For those who are interested in these types of things, Anna Debenham has this collection, the links up there, I think...Yeah. This is a collection not only of style guides. There are style guides in there, but there are also pattern primers, tools to help you make your own style guide or pattern primer, so if you're interested at all in making style guides, this is a good place to look. It's a pretty good resource.
I went through here, and being the stubborn person that I am, I have specific things that I want in a style guide. They're not that easy to come by. I didn't find any of the style guides or pattern primers that did what I want to do specifically. So first thing is I want this to be free form writable.
If you're familiar with things like Kyle Neath's KSS or Jeremy Keith's pattern primer, you'll know that you have to do certain things in a certain way. It's not that you can just write a document and then have that become a style guide. If you're writing a style guide, the chances are that you're not the one who's going to be doing the writing. You might be the one determining what the design is, but the person who does the design is not always the person who writes the style guide.
Sometimes there is a documentation person doing that or some other type of copy writer who is doing that or an editor. So I wanted it to be free form writable and not that I have to ask some editor to go into a CSS file and in the comments, in a certain comment syntax, write out all the text, which is just ridiculous. I want to use something like Markdown and just have them write whatever they want.
Another thing is that I want to take screen shots of the mock-up that I've made, at different viewport widths, and be able to automatically have those screen shots pulled into the documentation. OK? I'm pretty demanding. Code snippets. When you change the CSS in your mock-up, I want that CSS or the HTML to automatically be updated into the style guide. I don't want someone to have to go in and change the style guide.
So these screen shots should also be updated automatically when something changes. So they should not only be made automatically, they should also be automatically updated. The pattern primer that Jeremy Keith has, which was the inspiration for me thinking about style guides in this way at all, was really interesting to me, except for the fact that you had to split each component of your page into separate HTML files.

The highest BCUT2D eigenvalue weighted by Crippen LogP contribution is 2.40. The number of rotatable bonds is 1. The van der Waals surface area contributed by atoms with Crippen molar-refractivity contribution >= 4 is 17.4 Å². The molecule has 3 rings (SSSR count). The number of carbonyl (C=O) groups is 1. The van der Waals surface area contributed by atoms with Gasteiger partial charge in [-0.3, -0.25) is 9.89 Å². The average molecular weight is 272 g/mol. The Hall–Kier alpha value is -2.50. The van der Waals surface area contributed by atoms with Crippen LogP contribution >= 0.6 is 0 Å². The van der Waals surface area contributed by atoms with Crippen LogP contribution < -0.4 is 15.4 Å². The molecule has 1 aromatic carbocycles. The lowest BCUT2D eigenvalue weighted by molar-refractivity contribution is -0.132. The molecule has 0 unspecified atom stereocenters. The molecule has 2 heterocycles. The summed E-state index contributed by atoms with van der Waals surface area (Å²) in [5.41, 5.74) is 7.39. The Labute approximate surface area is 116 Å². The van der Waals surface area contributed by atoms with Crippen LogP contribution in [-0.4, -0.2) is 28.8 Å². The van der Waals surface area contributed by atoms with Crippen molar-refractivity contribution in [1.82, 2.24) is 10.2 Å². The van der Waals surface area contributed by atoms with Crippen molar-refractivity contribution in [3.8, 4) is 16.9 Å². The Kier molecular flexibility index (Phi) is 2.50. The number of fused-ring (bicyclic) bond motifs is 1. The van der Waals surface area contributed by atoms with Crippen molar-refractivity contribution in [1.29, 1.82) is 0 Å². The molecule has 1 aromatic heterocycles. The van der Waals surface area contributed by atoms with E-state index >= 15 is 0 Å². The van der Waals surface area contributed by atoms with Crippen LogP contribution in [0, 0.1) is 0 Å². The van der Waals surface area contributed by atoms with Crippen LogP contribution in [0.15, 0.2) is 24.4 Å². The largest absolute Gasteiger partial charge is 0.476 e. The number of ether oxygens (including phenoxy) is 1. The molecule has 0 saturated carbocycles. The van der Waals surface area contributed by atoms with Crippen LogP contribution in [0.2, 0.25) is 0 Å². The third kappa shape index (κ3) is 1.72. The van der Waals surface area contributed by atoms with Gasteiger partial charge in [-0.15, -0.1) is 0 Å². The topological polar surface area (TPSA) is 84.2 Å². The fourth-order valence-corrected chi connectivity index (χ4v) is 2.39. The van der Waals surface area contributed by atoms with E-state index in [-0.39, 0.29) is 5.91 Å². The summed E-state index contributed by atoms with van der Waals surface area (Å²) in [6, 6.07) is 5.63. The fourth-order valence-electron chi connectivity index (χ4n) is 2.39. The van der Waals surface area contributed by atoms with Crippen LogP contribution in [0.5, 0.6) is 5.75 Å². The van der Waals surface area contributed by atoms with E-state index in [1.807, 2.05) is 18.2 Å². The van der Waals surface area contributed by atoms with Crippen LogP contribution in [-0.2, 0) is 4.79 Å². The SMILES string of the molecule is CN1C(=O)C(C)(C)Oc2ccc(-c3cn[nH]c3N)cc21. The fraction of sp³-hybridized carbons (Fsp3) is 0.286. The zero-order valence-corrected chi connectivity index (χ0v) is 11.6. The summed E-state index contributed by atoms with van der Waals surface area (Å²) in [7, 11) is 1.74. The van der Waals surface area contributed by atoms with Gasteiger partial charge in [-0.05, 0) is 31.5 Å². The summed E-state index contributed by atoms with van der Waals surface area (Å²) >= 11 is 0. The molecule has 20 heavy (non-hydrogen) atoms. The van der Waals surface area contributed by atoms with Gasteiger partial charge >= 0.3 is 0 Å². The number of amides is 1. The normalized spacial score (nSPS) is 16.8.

And I know you can automate that, but it didn't fit right with me. So, if I made navigation, I would have to have the navigation as a separate HTML file. I would have to split all these things out. So it didn't appeal to me, even though the idea really appealed to me.
I want syntax highlighting for the code. I propose, in the style guides that I do...CSS is pretty readable, actually. It's very human-readable, especially for developers who are used to it. So why not let the CSS tell you what the styling is for an element? Instead of going into Photoshop and measuring things and selecting text and seeing how big the text is, you could see the font size in the CSS.
Why not put the CSS right next to the object that you're describing and have the CSS become the technical part of the documentation? And I want that syntax highlighted, because it's easier to read.
So, is this too demanding? Am I asking too much? This is weird, isn't it? I couldn't find a tool to do this. I couldn't find one tool, because Mathias obviously had not made one. So, what are you to do? And that's this weird thing about these tools. I was introduced to Unix when I was a kid, and I thought it was really interesting because you had these little, just simple applications that did one tiny thing. I thought "Well, that's kind of stupid, just one thing."
But the idea of chaining these things together, which you're all familiar with if you work on a Mac, that can be immensely powerful.So why do we need one tool, anyway? Why not chain a bunch of tools that do their thing well together? Because otherwise, you're going to end up with this:
a sporf. Right? People actually use these. But this is trying to be a fork and a knife and a spoon at the same time. So you can imagine, you can make all these monstrous tools that are part hammer, part nail, part wrench, just crazy stuff. Why? We don't need to do that when we have all these separate tools available. Just put them together, OK?
So I did find one tool that was the basic building block of this whole idea, and that's called Dexy. Dexy, I guess it's a fairly new open-source project. And I've come to know the author, Ana Nelson, who is just brilliant. This is a Python application, and it's just recently changed.
She did that on purpose just to mess me up. So I'm going to show you the old version today, but she has a newer one out. So good luck applying anything I'm talking about, because she said, "Well, I rewrote the whole thing." It's going to be a little bit different.
Dexy is a free-form-writable documentation software application. So you can write something. If you want to show what things look like in a console, you can actually have Dexy do the commands that you have in your documentation in the console, show the console output, and you can also just do all the calculations and everything. You could just run your application and show each section automatically in your documentation. It's brilliant. So I thought, "Maybe I can use this." And that's what I use now for the documentation part. For screen shots, Addy Osmani this morning was talking about PhantomJS. And everyone knows what Phantom is, I assume, now? A headless web browser. Which is cool:
a browser that you can't see, but that you can make do things for you and you can script.